The Bottom Line / War on words, and scare tactics
War. Adi Eldar, chair of the Union of Local Authorities, declared a "world war" yesterday against the Finance Ministry in protest against planned cutbacks in the local authorities' budgets.
War. Adi Eldar, chair of the Union of Local Authorities, declared a "world war" yesterday against the Finance Ministry in protest against planned cutbacks in the local authorities' budgets. Histadrut labor federation chairman MK Amir Peretz tried to go one better and declared a "battle for democracy." But Dr. Yoram Blashar, head of the Israel Medical Association, easily triumphed in the war to frighten the public: He went straight for the jugular, declaring that "people will be sacrificing their lives on the altar of not updating the health basket."
But not one of these three said one word about the main reason for this economic-social crisis, or about the cause of the cruel, unavoidable and harsh cutbacks in social spending. Not one of them mentioned the war of attrition against the Palestinians, the NIS 2 billion increase for the Israel Defense Forces, the continued investment in the settlements and territories, and the refusal of the Israeli government to enter serious negotiations, which would give hope and renew growth.
Taxes. In the new economic plan there is a promise of lower income taxes. But in the meantime, they are going up. Finance Minister Benjamin Netanyahu argued that raising municipal property taxes (arnona) by 5 percent was in order to "correct a three-year-old distortion that stemmed from erosion in the taxes due to the inflation rate." Well, that is simply wrong. The municipal taxes have risen by more than inflation in each of the years mentioned, so there was no justification for raising them. Interior Minister Avraham Poraz agreed with this - before he was made minister. The government finally agreed to raise the taxes by 3 percent, an added slap in the face of the downtrodden citizen. And the treasury plans to put the boot in further by raising contributions to pensions by 2 percent for workers and 1 percent for the employer. This is the easy way out to solve the pension funds' deficit problem. The more correct way is to replace the funds' managers, to take the Histadrut to court to get it to repay the monies it siphoned off over the years - and improve efficiency.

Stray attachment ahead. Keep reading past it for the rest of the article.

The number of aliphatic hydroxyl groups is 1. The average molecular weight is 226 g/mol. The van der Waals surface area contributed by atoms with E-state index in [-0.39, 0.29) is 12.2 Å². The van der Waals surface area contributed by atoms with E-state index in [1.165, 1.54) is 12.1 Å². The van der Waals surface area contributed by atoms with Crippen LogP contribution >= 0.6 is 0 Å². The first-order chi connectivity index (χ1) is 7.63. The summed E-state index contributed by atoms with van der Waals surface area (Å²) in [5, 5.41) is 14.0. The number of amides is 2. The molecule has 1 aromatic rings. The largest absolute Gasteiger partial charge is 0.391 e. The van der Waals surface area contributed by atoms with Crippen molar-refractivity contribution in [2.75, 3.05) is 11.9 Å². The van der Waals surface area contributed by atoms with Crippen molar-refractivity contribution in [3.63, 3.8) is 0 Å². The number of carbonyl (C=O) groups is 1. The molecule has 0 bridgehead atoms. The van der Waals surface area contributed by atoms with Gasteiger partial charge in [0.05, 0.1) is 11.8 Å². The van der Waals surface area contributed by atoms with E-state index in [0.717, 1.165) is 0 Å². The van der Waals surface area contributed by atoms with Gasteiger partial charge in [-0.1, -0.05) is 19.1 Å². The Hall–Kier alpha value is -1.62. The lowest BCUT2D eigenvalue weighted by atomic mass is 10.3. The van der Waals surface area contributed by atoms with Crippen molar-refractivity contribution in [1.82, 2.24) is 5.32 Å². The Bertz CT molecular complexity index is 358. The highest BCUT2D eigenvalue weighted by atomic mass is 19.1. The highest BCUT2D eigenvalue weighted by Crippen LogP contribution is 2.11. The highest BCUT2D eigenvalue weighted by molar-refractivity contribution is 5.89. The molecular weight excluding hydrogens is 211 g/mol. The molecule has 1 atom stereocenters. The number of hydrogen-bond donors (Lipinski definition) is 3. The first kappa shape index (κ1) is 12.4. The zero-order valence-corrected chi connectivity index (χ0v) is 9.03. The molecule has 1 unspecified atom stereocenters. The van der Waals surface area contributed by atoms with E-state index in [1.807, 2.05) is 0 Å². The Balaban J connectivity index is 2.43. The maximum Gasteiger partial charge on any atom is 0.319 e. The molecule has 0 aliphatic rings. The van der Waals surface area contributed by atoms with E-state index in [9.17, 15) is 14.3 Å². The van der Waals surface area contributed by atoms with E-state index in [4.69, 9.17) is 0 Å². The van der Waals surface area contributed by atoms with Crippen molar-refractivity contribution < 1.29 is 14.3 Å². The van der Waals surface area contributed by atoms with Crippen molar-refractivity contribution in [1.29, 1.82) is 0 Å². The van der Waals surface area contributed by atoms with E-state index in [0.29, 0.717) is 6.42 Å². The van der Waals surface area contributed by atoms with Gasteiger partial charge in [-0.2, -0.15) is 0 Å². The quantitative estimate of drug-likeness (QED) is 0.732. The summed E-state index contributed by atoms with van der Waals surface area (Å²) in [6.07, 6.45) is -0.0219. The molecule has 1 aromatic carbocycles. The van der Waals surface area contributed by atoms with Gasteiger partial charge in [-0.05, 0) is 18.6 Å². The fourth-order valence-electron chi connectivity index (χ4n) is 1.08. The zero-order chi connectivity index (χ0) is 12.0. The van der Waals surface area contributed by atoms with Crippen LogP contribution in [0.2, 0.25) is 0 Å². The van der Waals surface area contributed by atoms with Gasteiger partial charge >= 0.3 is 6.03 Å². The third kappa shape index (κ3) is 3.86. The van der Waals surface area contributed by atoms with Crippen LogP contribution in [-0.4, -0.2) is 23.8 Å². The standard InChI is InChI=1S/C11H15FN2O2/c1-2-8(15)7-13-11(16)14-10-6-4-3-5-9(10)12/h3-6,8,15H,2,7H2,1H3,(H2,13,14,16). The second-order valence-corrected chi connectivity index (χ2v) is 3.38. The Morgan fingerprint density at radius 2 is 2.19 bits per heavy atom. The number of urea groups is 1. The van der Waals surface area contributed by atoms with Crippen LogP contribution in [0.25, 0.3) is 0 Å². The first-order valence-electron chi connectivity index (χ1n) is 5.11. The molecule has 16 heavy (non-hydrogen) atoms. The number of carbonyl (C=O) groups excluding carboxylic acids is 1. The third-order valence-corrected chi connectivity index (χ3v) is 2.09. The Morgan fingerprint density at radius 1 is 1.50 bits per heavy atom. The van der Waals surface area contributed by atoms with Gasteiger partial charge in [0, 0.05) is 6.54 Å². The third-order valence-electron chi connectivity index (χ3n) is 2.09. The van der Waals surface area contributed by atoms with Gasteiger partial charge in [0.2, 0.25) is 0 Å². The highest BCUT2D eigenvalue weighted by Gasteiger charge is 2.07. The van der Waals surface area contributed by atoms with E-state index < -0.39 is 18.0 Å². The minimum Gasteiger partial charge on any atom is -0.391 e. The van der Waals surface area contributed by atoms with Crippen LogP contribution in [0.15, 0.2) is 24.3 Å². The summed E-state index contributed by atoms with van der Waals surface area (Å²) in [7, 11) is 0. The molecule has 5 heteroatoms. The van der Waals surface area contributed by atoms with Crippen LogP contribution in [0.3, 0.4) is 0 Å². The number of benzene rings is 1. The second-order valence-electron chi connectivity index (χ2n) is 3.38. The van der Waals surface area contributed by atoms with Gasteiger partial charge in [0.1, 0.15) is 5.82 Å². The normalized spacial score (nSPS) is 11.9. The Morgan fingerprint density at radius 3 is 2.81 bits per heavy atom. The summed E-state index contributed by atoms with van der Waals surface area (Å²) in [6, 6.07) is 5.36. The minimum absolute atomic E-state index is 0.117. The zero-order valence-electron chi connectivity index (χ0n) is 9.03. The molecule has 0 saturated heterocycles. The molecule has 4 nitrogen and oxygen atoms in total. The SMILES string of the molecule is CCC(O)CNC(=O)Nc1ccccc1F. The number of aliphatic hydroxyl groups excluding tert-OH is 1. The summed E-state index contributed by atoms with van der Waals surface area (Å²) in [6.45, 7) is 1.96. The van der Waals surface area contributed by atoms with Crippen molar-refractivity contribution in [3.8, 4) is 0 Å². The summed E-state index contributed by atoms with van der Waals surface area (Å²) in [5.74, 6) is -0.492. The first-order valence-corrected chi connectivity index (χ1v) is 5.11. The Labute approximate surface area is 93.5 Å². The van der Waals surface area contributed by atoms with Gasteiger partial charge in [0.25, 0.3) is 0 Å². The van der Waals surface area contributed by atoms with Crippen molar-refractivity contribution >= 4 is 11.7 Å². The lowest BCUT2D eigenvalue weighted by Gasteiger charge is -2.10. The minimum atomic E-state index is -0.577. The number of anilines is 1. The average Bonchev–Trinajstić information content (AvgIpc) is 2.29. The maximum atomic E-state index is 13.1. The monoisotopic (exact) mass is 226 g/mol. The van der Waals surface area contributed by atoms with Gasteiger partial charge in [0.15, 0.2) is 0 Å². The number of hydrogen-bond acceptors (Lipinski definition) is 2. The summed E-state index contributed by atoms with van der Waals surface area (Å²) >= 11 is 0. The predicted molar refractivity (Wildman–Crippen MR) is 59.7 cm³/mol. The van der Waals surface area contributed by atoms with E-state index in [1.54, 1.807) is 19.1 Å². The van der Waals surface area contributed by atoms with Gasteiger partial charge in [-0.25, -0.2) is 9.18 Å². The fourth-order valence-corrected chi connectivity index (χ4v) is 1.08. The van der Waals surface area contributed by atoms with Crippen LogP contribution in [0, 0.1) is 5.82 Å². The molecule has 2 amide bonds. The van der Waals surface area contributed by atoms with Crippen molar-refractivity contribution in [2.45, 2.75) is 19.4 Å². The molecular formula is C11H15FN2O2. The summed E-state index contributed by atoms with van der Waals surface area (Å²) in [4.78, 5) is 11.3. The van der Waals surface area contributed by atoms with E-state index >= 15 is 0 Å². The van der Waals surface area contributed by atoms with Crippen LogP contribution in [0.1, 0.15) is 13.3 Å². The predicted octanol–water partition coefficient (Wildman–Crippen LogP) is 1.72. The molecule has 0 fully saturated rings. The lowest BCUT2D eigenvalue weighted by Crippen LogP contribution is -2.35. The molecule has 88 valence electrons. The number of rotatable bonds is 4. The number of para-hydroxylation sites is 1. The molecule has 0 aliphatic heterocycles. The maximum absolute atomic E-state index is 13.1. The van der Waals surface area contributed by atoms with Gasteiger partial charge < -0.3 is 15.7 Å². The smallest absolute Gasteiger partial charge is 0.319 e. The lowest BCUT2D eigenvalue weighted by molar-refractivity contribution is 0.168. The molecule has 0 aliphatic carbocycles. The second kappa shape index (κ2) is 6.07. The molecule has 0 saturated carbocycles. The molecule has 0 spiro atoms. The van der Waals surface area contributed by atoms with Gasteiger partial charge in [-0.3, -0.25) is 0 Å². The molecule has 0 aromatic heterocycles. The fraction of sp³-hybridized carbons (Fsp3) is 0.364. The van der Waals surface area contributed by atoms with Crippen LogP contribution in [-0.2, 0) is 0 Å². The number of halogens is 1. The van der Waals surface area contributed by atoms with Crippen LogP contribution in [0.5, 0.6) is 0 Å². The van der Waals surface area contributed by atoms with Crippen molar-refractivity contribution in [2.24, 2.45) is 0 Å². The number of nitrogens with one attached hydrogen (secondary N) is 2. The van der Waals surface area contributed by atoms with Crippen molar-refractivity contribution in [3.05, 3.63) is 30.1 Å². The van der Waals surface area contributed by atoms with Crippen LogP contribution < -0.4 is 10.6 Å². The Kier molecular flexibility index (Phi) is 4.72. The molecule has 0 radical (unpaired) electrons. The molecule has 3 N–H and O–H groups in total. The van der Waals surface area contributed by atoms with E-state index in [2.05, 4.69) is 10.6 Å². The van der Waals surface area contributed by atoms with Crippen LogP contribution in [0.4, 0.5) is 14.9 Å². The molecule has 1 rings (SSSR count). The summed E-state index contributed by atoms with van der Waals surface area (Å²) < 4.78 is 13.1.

Deficit. Apparently, Netanyahu has not internalized the crisis of June 2002. Back then the dollar almost passed the NIS 5 mark. Prime Minister Ariel Sharon balked, summoned the governor of the bank of Israel, David Klein, and then finance minister Silvan Shalom, and pushed Klein to raise the interest rate and Shalom to cut the budget further - in order to get the budget deficit down to 3 percent of the GDP.
But Netanyahu doesn't want to learn from others. He says that he doesn't know what the size of the deficit will be this year: "However much it is, that's what it is." Somewhere else he said: "The government controls the expenditure side, but does not control the income." Well, I have news for the finance minister. He is solely responsible for the growth in the deficit. He must build a real budget that will meet the target of 3 percent GDP deficit, otherwise we will meet a worse financial crisis than we saw in June 2002. On this, the minister has this to say: "There is a limit to how much you can harm living standards and security; there is no more that can be cut." But he will learn that there is always somewhere else you can cut and that living standards can fall even further - for as long as there is no coherent economic policy.
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